October 11, 2007
Producer/musician’s journey brings him home
Two records he produced have just been released on Verve Records: "River: The Joni Letters" by jazz great Herbie Hancock, an exploration of the songs of Joni Mitchell (who is Klein's ex-wife); and "The New Bossa Nova" by Brazilian-born singer and composer Luciana Souza (his new wife). Starbucks has just released Joni Mitchell's new album, "Shine," on which he plays, and he's been co-writing and producing a new record by Walter Becker of Steely Dan fame.
Recently, over lunch at Hal's in Venice, Klein recounted that when Verve first brought up the idea of working on "The Joni Letters" with Hancock, his reaction was "what a great way to bind together a number of different threads." The theme of weaving together his various talents and interests -- professional and personal -- is a neat way to encapsulate Klein's professional journey.
Klein grew up, he recalled, "in an area of Los Angeles that is now known for its Chinese food, Monterey Park." His parents say it had a sizeable Jewish community when they first moved there, but that was not the case when he was growing up. "By the time I was 5 or 6, there were few Jewish families and a healthy [or unhealthy] dose of anti-Semitism," he said.
Music and literature proved his salvation. They were, he says, "my escape." Initially inspired by his parents' record collection, Klein began his musical education by taking guitar lessons at a "typical suburban music store," where the teacher sometimes fell asleep during the lesson.
However, in junior high school his mother enrolled him in The Community School for the Performing Arts, an after-school music program, sponsored by USC, which allowed him to take classes in composition and music theory. At Schnurr High School he was also fortunate to have a "Mr. Holland"-type teacher in Wayne Bischoff.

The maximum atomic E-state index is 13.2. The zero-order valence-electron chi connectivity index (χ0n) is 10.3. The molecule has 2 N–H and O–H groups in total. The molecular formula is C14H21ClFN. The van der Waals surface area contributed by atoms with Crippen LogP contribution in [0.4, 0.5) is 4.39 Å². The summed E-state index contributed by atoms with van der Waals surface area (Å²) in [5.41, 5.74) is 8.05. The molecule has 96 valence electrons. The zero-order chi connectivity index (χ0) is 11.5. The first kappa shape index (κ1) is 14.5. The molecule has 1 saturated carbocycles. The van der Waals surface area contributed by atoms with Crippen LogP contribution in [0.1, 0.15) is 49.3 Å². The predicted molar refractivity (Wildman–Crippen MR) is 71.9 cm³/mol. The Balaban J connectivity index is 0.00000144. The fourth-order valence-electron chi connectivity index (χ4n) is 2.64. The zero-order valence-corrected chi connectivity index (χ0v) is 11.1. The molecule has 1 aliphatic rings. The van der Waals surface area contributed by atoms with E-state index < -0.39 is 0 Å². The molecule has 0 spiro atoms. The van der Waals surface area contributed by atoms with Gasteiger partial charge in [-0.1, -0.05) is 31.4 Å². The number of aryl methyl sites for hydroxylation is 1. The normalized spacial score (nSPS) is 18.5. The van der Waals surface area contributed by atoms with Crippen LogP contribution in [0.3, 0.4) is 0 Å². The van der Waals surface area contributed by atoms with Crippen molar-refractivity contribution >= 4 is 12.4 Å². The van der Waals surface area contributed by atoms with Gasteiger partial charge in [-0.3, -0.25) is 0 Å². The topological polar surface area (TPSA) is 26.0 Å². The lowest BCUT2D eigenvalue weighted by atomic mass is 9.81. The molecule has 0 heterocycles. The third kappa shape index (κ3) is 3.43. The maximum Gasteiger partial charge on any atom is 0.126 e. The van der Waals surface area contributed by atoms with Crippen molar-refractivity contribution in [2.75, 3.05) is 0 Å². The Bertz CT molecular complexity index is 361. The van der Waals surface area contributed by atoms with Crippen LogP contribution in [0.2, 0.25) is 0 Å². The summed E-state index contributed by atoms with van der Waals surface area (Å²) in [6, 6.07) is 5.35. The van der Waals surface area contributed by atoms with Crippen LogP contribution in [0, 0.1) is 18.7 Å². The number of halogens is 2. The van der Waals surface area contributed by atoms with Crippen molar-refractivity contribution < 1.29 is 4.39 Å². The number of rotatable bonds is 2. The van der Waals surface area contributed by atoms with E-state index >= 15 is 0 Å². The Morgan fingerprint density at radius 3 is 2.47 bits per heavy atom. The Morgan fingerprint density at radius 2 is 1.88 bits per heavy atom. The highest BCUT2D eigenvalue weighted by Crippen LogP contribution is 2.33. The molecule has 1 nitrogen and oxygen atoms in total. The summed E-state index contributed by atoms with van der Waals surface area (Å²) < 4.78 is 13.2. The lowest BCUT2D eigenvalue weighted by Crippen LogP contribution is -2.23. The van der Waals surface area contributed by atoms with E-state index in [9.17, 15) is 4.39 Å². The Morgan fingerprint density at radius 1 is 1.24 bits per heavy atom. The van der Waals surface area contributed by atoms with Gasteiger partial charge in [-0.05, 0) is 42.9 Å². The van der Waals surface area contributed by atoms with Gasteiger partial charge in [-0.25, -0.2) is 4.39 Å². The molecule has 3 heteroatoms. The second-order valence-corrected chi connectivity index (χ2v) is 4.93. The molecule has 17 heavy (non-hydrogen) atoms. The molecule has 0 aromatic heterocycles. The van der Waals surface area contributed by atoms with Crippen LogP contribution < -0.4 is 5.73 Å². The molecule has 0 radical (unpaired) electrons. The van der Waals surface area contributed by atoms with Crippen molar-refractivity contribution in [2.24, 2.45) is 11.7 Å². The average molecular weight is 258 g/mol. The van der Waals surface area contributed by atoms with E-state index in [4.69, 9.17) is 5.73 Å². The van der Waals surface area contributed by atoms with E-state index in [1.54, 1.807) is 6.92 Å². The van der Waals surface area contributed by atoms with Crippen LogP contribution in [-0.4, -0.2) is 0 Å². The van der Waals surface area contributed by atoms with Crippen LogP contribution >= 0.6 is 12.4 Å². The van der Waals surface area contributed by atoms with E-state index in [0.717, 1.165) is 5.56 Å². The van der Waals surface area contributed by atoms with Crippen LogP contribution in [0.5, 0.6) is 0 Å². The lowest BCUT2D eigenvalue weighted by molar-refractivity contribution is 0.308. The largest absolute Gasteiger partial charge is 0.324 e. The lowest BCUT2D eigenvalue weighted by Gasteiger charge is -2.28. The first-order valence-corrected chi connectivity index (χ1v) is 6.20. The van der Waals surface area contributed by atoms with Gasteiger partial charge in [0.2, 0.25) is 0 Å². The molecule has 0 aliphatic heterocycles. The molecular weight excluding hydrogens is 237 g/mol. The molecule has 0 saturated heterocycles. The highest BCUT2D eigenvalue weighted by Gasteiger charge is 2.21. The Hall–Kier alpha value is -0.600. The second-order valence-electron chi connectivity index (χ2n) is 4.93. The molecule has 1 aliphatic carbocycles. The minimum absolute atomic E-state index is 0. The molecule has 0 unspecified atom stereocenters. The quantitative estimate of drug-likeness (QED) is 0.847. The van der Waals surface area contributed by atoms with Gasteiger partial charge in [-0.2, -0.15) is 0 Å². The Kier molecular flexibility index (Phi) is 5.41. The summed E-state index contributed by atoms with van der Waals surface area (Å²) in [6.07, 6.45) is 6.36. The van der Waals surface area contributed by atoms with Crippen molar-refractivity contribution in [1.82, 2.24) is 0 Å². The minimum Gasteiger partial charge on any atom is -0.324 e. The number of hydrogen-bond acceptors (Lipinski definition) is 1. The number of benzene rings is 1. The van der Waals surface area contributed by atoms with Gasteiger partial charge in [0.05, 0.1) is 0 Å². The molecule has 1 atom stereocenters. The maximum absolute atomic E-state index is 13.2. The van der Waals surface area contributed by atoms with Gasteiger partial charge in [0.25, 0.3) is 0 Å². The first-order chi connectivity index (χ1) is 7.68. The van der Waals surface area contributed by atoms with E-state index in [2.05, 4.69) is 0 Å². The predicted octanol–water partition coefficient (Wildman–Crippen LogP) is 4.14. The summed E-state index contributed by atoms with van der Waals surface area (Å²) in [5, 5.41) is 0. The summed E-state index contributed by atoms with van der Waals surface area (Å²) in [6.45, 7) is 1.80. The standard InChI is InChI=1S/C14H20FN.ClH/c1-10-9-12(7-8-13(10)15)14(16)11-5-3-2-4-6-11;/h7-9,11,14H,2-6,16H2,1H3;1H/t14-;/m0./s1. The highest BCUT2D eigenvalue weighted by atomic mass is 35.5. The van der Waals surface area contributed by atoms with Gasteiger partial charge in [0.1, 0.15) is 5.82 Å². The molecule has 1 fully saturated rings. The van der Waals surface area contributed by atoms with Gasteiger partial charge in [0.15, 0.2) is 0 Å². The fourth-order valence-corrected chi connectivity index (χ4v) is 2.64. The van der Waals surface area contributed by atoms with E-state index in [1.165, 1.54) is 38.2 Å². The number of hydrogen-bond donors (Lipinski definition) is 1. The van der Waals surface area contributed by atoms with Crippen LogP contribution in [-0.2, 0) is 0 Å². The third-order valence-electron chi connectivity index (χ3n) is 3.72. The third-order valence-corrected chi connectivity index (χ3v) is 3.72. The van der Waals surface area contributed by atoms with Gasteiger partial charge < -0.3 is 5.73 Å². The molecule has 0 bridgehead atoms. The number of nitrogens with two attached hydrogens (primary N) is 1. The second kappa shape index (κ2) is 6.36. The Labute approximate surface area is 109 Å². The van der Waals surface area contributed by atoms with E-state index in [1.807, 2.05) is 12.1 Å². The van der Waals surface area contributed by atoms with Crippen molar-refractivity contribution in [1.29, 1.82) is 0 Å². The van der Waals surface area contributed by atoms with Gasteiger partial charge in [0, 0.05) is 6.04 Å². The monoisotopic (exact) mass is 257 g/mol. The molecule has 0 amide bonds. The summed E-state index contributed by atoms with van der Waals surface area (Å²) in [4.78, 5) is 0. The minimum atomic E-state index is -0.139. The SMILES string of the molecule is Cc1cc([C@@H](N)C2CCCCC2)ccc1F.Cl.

"He was an incredible character and introduced me to so much music -- Charles Ives, [and] the entire history of classical music." As a result, Klein spent about three quarters of his day studying music. He also spent time outside of class going to concerts and seeing such legends as Jimi Hendrix and early performances by James Taylor and Jackson Browne.
Klein started playing in rock bands in sixth grade. He switched to bass early on. Rock, however, was only a small part of the wide swath of music that interested him. "I was a maniacal fan of Charles Ives," Klein recalled. "I got into serial composition and would listen to a lot of Schoenberg and Anton Weber."
As Klein got serious about playing bass, he also became more interested in jazz. "There were only a certain amount of challenges available to a bass player in the rock genre."
By age 17, Klein was playing professionally around Los Angeles with Latin percussionist Willie Bobo, including at places like The Comeback Inn on Abbott Kinney in Venice. "This was a great place to meet some of the most exciting musical talents, such as drummer Chester Thompson (who played with Frank Zappa and with Genesis), and jazz pianist George Cables." It was there that jazz trumpeter Freddie Hubbard heard Klein and offered him a job on the road with him. Although Klein had graduated high school early and was enrolled in Cal State LA as a music major, he took the offer.